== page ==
Behold my servant Messiah shall prosper, He shall be exalted and extolled, and He shall be very strong: (Uzziel JB. The Chaldee Paraphrase on the Prophet Isaiah. London Society’s House, 1871, p. 181)

While the Targum Jonathan has various issues, the above passage shows that at least one Jew thought Isaiah 52 had messianic implications. Consider that when you tie that in with the following verse:

14 According as many were appalled at thee— So marred was his visage unlike that of a man, And his form unlike that of the sons of men— (Isaiah 52:14, JPS)

Clearly, some ancient Jewish writers did believe that the Messiah was prophesied to suffer.

And then there is this in the Talmud which cites Isaiah 53:4:

  1. Giddal said in Rab’s name: The Jews are destined to eat [their fill] in the days of the Messiah. R. Joseph demurred: is this not obvious; who else then should eat — Hilek and Bilek? … Rab said: The world was created only on David’s account. Samuel said: On Moses account; R. Johanan said: For the sake of the Messiah. What is his [the Messiah’s] name? — The School of R. Shila said: His name is Shiloh, for it is written, until Shiloh come. The School of R. Yannai said: His name is Yinnon, for it is written, His name shall endure for ever: e”er the sun was, his name is Yinnon. The School of R. Haninah maintained: His name is Haninah, as it is written, Where I will not give you Haninah. Others say: His name is Menahem the son of Hezekiah, for it is written, Because Menahem [“the comforter”], that would relieve my soul, is far. The Rabbis said: His name is “the leper scholar,” as it is written, Surely he hath borne our griefs, and carried our sorrows: yet we did esteem him a leper, smitten of God, and afflicted. R. Nahman said: if he [the Messiah] is of those living [today], it might be one like myself, as it is written, And their nobles shall be of themselves, and their governors shall proceed from the midst of them. Rab said: if he is of the living, it would be our holy Master; (Sanhedrin 93b)

Rabbi Yehoshua said to Rabbi Eliezer: But isn’t it already stated: “So says the Lord, Redeemer of Israel, his Holy One, to him who is despised of man, to him who is abhorred of the nation, to a servant of rulers: (Sanhedrin 97b, v. 17)

The Zohar tradition, which is one of the comparatively less censored Rabbinic sources, offers its own material on the Messianic interpretation of Isaiah 53. … One of the Zohar’s thoughts on Isaiah 53 speaks about the Messiah as follows:

“The departed souls will arrive and tell the Messiah (about their lives), and when they describe to him the sufferings which Israel is undergoing in her dispersion, that they are guilty because they do not wish to know their Lord, he will raise up his voice and weep on behalf of those who are guilty of this, as it is written: “He was pierced for our transgressions, he was crushed for our iniquities. “ And then those souls will rise and stand up in their posts. There is a castle in the Garden which is called the “house of the sick”. In that day the Messiah will enter into that castle and will shout, May all the sickness and pains of Israel come upon me!” and they will come. If he did not relieve Israel’s pains and take them upon himself no-one would be able to suffer on behalf of Israel’s oppression, of which it is written in the Torah: And it is written: “In truth he did bear our sicknesses”.”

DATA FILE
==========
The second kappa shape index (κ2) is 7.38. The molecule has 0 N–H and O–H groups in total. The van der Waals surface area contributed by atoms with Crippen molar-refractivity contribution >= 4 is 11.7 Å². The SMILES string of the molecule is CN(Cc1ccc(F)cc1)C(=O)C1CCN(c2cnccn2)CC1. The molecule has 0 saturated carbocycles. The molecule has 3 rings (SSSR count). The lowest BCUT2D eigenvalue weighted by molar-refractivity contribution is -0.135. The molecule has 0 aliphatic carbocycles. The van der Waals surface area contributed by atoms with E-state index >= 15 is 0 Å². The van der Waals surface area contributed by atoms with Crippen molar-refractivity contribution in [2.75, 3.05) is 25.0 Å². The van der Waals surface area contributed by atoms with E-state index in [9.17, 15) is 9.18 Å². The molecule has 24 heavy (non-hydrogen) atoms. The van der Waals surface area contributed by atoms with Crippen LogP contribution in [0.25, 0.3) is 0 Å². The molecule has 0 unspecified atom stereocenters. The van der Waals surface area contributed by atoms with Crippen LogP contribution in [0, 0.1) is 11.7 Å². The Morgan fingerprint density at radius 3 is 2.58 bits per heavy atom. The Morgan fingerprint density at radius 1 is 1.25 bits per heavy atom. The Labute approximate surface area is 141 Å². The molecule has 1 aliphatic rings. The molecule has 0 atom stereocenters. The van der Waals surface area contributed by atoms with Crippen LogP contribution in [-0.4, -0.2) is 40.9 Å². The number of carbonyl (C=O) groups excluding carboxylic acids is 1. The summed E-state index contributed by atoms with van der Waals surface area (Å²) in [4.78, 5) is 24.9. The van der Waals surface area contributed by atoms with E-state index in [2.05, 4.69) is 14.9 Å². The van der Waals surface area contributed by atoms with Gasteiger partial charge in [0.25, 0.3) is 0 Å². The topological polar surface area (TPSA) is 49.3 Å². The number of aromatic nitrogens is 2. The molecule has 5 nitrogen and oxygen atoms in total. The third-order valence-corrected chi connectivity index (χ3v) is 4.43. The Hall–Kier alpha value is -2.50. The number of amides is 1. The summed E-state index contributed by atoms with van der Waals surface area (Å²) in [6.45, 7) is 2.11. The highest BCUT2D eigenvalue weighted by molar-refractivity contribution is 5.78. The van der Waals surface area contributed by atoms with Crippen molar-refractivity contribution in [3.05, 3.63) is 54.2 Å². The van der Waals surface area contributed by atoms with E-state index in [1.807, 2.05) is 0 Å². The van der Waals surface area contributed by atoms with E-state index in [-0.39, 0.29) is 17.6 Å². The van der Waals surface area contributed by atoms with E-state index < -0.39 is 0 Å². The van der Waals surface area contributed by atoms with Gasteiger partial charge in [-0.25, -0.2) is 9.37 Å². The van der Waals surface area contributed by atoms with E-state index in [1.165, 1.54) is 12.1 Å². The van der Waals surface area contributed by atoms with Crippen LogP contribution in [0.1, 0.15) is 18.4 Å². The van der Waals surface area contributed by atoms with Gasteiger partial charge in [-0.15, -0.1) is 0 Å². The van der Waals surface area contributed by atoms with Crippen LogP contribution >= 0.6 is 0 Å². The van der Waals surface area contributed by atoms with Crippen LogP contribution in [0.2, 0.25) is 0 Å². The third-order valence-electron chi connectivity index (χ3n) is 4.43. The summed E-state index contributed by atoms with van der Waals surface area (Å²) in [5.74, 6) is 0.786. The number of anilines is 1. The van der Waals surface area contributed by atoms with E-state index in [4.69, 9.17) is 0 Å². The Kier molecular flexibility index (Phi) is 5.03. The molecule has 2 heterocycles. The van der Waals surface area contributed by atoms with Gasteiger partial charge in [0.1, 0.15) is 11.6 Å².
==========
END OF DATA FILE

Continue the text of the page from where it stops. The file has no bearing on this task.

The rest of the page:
As we can see, both the Zohar as well as the Talmud are depicting the Messiah as a pre-existent figure who shares and carries the sufferings and even the sins of Israel in her dispersion. Santala R. THE MIDRASH OF THE MESSIAH. 2002, pp. 108-109).

On the Great Day of Atonement the Jew feels that his sins must be forgiven before God. On that day even Isaiah 53 is sometimes mentioned. Although Isaiah 53 has been omitted from the annual reading of the prophets, so called haphtaroth, it appears in a remarkable prayer which is read in the Synagogue. The separate prayerbook for the feast days, the Mahzor Rabbah, contains a literary prayer by Rabbi Eleazar Qalir which may be from the ninth or even from the sixth century AD. … The main body of the prayer reads as follows:

“Then, before the creation, he already set up the Temple and the Messiah (the Rabbis” interpretation) – the Messiah our Righteousness has turned away from us, we are shaken, and can find no-one who can justify us. The yoke of our sins and our transgressions is a burden to us; and he was wounded for our transgressions, he suffered on his shoulders our iniquities-, there is forgiveness for our sins. In his wounds we are healed; it is time to create for ever a new creation. Send him back from the circles, bring him back from Seir, so that we might hear him in Lebanon a second time through Yinnon. He is our God, our Father, our King, he is our Saviour and he will liberate and redeem us for a second time and let us hear of his grace a second time in everyone’s sight, as it is said: “I will save you at the end as at the beginning so that I will be your God.” (Santala, pp. 111-112)

Thus, there are several reasons to conclude that some early Jews did believe that some of the passages of the servant in Isaiah 52/53 were messianic. Denying that in the 20th and 21st centuries does not change historical facts. The fact that the old Atonement prayer supports the idea of a second coming of a messiah from a Jewish perspective is also interesting.

Perhaps it should be pointed out that Risto Santala translated a portion of the Ruth Rabbah V,8,1 as follows:

the kingdom taken from him for a time … he was restored to his kingdom (Santala, p. 126)

The above is consistent with a second coming of the messiah, like Christians teach.

Jews should also consider that scriptures, from Genesis 4:4 on, show that sacrifices were carried out. The powerful story of Abraham’s sacrificing his son should have shown to all those who claim to be Abraham’s descendants the fact that there must be a sacrifice for the sins of humankind. And that it is logical that God would consider sacrificing His own son.

The 22nd Psalm, as well as the 53rd chapter of Isaiah, shows the agonizing suffering the Messiah would go through.

Consider also that a man was prophesied to be killed for a guilt offering and suffer FOR the sins of others: